Nomination vs. Actually going

<p>Okay, so the title is pretty much self-explanatory... but essentially, I was nominated for this and that, but I never went to any of them because I didn't want to pay $5,000 to go to a workshop that "teaches leadership skills".</p>

<p>Anyone know if this is going to hurt me in my application? I'm applying to Duke, Yale, Princeton, MIT, and Stanford.</p>

<p>All of those programs that you receive in the mail regarding National Leadership Conferences, Presidential Leadership Conferences etc. are money making propositions. They do not count for anything on your app.</p>

<p>What if it required nomination by a teacher at the high school? </p>

<p>Thanks for the input!!!</p>

<p>Unless it is a very prestigious nomination, I would only list thing that you attended.</p>

<p>Well, if any of ya'll are interested, here are the nominations:</p>

<p>Park Scholarship High School Nominee (4)
Harvard Book Prize Award Nominee (3)
National Leadership Conference Nominee (3)
The National Society of High School Scholars Nominee (2)
NC School of Science and Mathematics Admission (2)
2003 SummerVentures Program (2) – Student Government; Yearbook Editor
US Achievement Academy International Foreign Language Award Recipient (1)</p>

<p>oh yeah, the numbers indicate years (4=senior, 1= freshman)</p>

<p>Typically the programs that impress colleges are the ones that truly have a selection process and also are free. Getting nominated for the chance to pay $5 k for a program is not impressive.</p>

<p>Got it! Thank you so much for the help (not just on my thread either)!!</p>

<p>Did you actually receive any of these awards?</p>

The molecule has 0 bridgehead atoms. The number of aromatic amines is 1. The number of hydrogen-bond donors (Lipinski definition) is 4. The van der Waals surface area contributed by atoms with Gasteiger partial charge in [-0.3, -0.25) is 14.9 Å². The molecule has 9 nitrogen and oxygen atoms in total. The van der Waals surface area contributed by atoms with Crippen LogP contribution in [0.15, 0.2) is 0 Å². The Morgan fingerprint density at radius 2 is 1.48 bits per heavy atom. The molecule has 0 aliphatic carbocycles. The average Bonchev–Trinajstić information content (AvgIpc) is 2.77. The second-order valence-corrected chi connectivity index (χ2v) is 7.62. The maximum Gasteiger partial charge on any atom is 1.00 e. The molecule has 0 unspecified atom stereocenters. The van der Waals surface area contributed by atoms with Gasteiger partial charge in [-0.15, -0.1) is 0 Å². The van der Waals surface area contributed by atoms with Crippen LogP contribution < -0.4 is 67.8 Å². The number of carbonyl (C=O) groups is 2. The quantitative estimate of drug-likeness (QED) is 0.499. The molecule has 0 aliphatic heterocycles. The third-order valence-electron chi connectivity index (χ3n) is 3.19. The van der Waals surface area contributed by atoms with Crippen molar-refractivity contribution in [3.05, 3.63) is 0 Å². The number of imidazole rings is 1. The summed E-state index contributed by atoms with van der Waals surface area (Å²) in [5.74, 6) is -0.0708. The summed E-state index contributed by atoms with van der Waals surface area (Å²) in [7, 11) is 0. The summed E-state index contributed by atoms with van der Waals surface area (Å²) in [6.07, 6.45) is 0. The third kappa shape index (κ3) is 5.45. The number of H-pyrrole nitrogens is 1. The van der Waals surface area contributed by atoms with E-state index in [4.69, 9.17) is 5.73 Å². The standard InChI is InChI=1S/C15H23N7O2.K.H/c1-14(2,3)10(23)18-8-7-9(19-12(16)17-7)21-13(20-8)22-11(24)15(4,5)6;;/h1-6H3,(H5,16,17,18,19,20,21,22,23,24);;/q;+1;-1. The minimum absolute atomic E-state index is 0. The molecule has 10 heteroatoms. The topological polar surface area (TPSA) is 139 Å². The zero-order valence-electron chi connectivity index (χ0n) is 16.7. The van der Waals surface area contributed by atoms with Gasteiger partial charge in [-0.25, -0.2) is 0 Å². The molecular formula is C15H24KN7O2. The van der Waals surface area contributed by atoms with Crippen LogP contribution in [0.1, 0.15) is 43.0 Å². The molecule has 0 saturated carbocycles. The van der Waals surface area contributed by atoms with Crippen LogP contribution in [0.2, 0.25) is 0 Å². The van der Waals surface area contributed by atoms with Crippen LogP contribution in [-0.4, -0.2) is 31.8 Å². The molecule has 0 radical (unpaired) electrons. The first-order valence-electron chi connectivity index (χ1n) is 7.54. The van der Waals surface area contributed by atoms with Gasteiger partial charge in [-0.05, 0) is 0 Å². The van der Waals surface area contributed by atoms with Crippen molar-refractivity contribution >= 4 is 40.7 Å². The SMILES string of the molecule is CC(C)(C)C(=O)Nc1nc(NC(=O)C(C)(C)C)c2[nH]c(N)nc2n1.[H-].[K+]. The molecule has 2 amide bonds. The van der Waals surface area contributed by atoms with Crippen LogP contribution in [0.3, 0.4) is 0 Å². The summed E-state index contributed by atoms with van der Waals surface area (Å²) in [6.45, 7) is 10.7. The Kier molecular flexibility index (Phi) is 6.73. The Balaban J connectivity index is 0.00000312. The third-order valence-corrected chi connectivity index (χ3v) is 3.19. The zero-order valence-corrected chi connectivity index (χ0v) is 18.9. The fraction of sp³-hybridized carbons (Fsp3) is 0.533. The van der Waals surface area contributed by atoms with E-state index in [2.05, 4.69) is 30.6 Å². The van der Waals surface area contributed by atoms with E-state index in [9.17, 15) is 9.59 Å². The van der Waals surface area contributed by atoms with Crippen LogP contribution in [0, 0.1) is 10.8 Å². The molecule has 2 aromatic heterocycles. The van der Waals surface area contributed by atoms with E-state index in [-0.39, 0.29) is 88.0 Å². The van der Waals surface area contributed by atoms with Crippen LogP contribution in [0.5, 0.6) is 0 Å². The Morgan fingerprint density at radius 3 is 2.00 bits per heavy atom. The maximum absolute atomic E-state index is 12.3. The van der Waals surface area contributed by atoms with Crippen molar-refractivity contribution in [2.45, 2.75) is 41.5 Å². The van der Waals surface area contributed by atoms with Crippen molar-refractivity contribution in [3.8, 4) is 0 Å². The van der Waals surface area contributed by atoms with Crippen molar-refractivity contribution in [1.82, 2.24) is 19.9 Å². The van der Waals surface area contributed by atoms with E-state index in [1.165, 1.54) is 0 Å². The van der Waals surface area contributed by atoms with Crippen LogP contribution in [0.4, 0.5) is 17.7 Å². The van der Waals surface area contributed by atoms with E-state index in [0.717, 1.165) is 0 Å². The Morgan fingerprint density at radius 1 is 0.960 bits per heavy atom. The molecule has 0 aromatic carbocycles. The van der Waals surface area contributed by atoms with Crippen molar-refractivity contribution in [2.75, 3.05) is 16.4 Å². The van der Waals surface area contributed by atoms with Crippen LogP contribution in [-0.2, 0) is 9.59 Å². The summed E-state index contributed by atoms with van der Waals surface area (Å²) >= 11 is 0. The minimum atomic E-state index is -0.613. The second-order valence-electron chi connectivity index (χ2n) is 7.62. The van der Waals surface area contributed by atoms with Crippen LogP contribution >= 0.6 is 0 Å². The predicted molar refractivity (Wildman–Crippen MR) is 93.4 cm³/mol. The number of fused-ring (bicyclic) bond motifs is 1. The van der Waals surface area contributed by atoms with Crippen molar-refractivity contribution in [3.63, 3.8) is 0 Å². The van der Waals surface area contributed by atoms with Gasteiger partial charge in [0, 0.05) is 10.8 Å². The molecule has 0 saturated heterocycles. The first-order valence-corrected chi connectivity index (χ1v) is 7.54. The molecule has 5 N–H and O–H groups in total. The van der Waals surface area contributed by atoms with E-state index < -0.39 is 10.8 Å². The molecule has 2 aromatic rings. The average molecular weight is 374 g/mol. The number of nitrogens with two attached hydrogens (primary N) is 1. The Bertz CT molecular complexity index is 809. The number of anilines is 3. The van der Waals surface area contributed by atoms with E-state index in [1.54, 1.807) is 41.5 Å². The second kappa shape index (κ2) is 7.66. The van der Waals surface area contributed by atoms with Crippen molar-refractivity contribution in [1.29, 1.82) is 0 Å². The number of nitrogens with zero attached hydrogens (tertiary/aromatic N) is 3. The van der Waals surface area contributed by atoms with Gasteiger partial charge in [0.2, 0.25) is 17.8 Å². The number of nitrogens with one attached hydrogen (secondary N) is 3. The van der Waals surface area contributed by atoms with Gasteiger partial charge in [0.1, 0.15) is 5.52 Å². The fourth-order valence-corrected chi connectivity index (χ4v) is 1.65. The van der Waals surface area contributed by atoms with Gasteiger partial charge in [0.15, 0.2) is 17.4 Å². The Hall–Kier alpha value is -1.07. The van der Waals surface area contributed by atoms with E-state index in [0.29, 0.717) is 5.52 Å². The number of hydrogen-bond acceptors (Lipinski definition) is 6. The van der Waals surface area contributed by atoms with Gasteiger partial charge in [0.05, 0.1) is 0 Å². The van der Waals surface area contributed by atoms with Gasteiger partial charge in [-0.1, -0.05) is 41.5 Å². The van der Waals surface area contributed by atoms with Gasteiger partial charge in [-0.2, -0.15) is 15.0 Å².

<p>Well the whole idea is that a teacher at my high school nominates a student to go to some conference, workshop, etc. Some of them do not require payment (i.e. Park scholarship). The others did, and I was not interested - so I simply decided not to pay and therefore did not "receive" the award. The non-paying kind, I either did not receive or am going through the process right now.</p>

<p>Thank you for the explanation. I will stick with my initial advice...list only the items in which you actually participated. If you were nominated and didn't attend, that would not impress anyone unless this were SUCH a prestigious award as to be nationally recognized. If you were nominated and were not selected, that would not be worth a mention either. List the items that you attended that are not just money making ventures, but which are actual awards. I'll give you an example....when ds was a junior in high school, he was nominated for a prestigious (and nationally well known) music ensemble in which he would participate if selected. He did not know if he was selected until after most of his applications were sent. He did not list his nomination on the applications because, to be honest, selection was more important than being nominated. If he had not been selected, that would have been the end of it. HOWEVER, he was selected, and therefore sent a letter to all of the conservatory programs with a copy of his letter of acceptance into this ensemble as an addendum to his application. Because of the national recognition, this was worth it. However, had he not been selected, this would not have worked to his advantage as many other conservatory applicants are nominated as well. Am I making sense?</p>

<p>Here's another example - the chemistry and physics olympiad training camps will not allow you to attend any other academic training camp if you are attending one of theirs. Also, some of the olympiad training camps occur at the same time. So if you were invited to two, you might have to choose just one. But you could (and should!) certainly say that you were invited to the other one and something like "declined due to conflict".</p>